Probation is a form of alternative punishment that allows individuals convicted of an offense to fulfill the terms of a sentence while outside prison or jail. The oversight of a probation office or officer is supposed to serve the function of public safety, while allowing the offender the opportunity to work and contribute to society – in the hopes of rehabilitation and possibly victim restoration. The conditions of probation vary depending on the underlying offense, criminal history of the individual, and the judge who handed down the sentence. However, most terms of probation require the defendant to abide by all local, state, and federal laws.
When a new offense is committed by someone on probation, that person not only faces potential consequences for the new offense, but additional penalties for a probation violation.
Florida’s probation violation statute is F.S. 948.06.
While a criminal conviction may require proof beyond a reasonable doubt, probation violations aren’t held to that same proof burden standard. The probation officer/prosecutor only needs to show you violated the terms of your probation by a proof standard of “a preponderance of the evidence.” In layman’s terms, that means you more likely than not violated the probation rules.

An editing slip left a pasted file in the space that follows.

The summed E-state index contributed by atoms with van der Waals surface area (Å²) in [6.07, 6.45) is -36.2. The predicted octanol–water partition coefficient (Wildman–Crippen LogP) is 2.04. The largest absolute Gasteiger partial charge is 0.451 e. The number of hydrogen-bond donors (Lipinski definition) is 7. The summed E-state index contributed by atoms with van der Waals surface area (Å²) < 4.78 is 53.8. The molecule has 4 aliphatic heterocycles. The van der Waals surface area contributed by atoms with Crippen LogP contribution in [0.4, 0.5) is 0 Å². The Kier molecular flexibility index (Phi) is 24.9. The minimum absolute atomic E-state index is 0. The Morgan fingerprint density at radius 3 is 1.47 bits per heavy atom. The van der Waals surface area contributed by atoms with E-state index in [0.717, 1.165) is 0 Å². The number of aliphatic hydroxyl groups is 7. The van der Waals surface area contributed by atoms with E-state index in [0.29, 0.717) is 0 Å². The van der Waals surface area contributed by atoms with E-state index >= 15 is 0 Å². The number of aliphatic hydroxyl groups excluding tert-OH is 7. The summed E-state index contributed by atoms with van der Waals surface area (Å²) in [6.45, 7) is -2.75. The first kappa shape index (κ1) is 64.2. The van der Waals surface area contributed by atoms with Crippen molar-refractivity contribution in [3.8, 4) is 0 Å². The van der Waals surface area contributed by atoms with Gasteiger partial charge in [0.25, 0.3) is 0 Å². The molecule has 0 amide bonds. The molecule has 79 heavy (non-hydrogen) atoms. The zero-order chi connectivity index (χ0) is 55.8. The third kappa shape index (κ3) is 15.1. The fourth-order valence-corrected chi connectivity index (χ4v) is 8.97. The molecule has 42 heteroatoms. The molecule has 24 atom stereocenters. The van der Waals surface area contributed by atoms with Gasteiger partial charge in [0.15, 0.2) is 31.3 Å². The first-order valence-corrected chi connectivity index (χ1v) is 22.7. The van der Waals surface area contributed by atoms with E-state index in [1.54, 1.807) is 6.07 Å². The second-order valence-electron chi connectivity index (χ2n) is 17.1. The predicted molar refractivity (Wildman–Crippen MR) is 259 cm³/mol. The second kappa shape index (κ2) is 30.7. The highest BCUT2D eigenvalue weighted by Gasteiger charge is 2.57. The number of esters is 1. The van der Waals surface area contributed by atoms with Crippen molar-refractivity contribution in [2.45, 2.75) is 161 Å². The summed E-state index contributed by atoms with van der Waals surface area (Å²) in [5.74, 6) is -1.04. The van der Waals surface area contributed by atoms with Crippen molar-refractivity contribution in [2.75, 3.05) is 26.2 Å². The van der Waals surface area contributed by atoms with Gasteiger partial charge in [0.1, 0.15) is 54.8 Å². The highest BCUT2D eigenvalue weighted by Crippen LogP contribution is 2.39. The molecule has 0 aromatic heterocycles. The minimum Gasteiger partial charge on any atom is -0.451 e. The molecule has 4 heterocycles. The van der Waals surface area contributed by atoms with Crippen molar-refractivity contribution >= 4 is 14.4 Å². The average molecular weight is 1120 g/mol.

As our Broward domestic violence defense lawyers can explain, you might evade a criminal conviction for the new offense but still be found to have violated your probation. And in that situation, you might be given the maximum penalty for the original underlying offense (the one for which you were on probation in the first place).
This is why it is so important if you’re accused of a probation violation to seek immediate counsel from a criminal defense attorney. Continue reading